[R-sig-ME] large dataset - lmer2 vector size specified is too large
Douglas Bates
bates at stat.wisc.edu
Fri Mar 2 18:13:54 CET 2007
On 3/2/07, Gregor Gorjanc <gregor.gorjanc at bfro.uni-lj.si> wrote:
> Douglas Bates <bates at ...> writes:
> ...
> > but even that formula means that you are estimating 448 fixed effects
> > for which the model matrix is of size 448 * 43680 * 8 bytes (about 150
> > MB). In addition you are attempting to estimate
>
> Not directly related. Is it really necessary to build model matrix i.e. X.
Necessary? For linear mixed models no - for generalized linear mixed
models yes (think of how the IRLS algorithm works).
Easy to change? Regretably, no.
> Building X'X directly would be more efficient i.e. only 448 * 448 * 8 bytes.
That wouldn't be sufficient. As described in the "Implementation"
vignette in the lme4 package, the calculations in lmer2 are based on
the matrix A which is [Z X -y]'[Z X -y]. You can't use just X'X - you
need the crossproducts of all the columns of Z, X and y.
The matrix A is potentially huge but sparse. Assuming that Florian
really does want to try to estimate a model with (affyID|cephID) then
Z has 224 * 195 = 43680 columns.
In lmer Z'Z is stored as a sparse matrix. In lmer2 A is stored as a
sparse matrix.
Generating A as a sparse matrix directly from the data or directly
from a model.frame object would result in considerable savings in
memory usage but doing so is far from trivial. Most useRs are not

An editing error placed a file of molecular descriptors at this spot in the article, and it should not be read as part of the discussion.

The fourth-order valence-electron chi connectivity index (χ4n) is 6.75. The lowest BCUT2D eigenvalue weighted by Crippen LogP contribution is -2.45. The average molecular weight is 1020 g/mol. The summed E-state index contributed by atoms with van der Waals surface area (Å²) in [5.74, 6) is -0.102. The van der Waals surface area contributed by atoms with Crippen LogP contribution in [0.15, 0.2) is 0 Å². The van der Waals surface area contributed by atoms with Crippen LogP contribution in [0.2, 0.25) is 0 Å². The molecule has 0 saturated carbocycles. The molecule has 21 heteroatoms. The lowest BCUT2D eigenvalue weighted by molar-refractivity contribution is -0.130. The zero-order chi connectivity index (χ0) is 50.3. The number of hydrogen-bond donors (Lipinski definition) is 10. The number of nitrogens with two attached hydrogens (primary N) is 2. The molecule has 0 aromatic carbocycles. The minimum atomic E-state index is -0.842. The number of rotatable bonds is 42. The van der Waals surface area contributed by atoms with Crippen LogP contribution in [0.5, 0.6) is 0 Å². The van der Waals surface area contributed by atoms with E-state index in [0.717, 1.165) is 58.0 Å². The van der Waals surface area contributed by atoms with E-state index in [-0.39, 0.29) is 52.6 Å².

aware (nor need they be aware) of the complexity of the operations
involved in taking a linear model formula and a data specification
(and all the arguments like subset, na.action, offset, weights, ...
that are expected to be available in model-fitting functions) and
creating first a model.frame then a model.matrix. It is one of those
things that "just works" but is incredibly complicated beneath the
surface.
Even the first stage (producing a model frame) is complicated - to the
extent that Thomas Lumley has a report on "The Standard Non-standard
Evaluation in R" dealing with how arguments are evaluated in the
model.frame function.
There are various approaches that could be taken to building A as a
sparse matrix directly from the model specification and a model frame.
Probably the easiest to implement would be to use the existing
model.matrix code to produce horizontal sections of [Z X -y] and
accumulate A from these sections. This is still far from trivial
because you either need two passes (one to determine the positions of
the nonzeros and one to evaluate them) or you have to somehow update
the structure of A on the fly. The other thing that gets tricky is
that the columns of X may change from section to section because not
all levels of a factor may be used in a given section. It would be
necessary to ensure that the columns from all sections are aligned.
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